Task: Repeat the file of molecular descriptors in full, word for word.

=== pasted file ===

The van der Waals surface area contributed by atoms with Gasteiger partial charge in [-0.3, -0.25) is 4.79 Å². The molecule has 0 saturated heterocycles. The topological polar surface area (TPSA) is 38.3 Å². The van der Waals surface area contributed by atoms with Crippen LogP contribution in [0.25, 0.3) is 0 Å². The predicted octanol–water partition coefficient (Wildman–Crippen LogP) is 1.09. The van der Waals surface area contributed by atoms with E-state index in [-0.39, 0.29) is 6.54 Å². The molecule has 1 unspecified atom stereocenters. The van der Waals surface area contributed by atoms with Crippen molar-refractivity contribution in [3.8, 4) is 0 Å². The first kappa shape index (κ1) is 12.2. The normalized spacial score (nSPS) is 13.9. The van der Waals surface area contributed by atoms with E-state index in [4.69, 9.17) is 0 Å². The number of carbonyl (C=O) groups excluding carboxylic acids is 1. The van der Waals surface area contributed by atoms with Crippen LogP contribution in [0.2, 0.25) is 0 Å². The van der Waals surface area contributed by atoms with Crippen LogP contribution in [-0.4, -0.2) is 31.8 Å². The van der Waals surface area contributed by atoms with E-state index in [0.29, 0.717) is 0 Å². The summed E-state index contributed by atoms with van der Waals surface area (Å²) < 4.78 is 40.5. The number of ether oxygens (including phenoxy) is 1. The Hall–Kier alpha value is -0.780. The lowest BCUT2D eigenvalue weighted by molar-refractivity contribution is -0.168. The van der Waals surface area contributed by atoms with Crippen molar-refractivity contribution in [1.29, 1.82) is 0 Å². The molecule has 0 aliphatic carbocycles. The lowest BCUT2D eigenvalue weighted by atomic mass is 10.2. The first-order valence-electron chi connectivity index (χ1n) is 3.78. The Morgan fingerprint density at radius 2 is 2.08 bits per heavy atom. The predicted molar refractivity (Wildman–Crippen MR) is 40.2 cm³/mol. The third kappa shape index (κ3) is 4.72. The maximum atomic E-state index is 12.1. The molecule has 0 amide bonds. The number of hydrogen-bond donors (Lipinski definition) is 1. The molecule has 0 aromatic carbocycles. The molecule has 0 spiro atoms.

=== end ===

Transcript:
The van der Waals surface area contributed by atoms with Gasteiger partial charge in [-0.3, -0.25) is 4.79 Å². The molecule has 0 saturated heterocycles. The topological polar surface area (TPSA) is 38.3 Å². The van der Waals surface area contributed by atoms with Crippen LogP contribution in [0.25, 0.3) is 0 Å². The predicted octanol–water partition coefficient (Wildman–Crippen LogP) is 1.09. The van der Waals surface area contributed by atoms with E-state index in [-0.39, 0.29) is 6.54 Å². The molecule has 1 unspecified atom stereocenters. The van der Waals surface area contributed by atoms with Crippen molar-refractivity contribution in [3.8, 4) is 0 Å². The first kappa shape index (κ1) is 12.2. The normalized spacial score (nSPS) is 13.9. The van der Waals surface area contributed by atoms with E-state index in [4.69, 9.17) is 0 Å². The number of carbonyl (C=O) groups excluding carboxylic acids is 1. The van der Waals surface area contributed by atoms with Crippen LogP contribution in [0.2, 0.25) is 0 Å². The van der Waals surface area contributed by atoms with Crippen LogP contribution in [-0.4, -0.2) is 31.8 Å². The van der Waals surface area contributed by atoms with E-state index in [0.29, 0.717) is 0 Å². The summed E-state index contributed by atoms with van der Waals surface area (Å²) < 4.78 is 40.5. The number of ether oxygens (including phenoxy) is 1. The Hall–Kier alpha value is -0.780. The lowest BCUT2D eigenvalue weighted by molar-refractivity contribution is -0.168. The van der Waals surface area contributed by atoms with Crippen molar-refractivity contribution in [1.29, 1.82) is 0 Å². The molecule has 0 aliphatic carbocycles. The lowest BCUT2D eigenvalue weighted by atomic mass is 10.2. The first-order valence-electron chi connectivity index (χ1n) is 3.78. The Morgan fingerprint density at radius 2 is 2.08 bits per heavy atom. The predicted molar refractivity (Wildman–Crippen MR) is 40.2 cm³/mol. The third kappa shape index (κ3) is 4.72. The maximum atomic E-state index is 12.1. The molecule has 0 amide bonds. The number of hydrogen-bond donors (Lipinski definition) is 1. The molecule has 0 aromatic carbocycles. The molecule has 0 spiro atoms.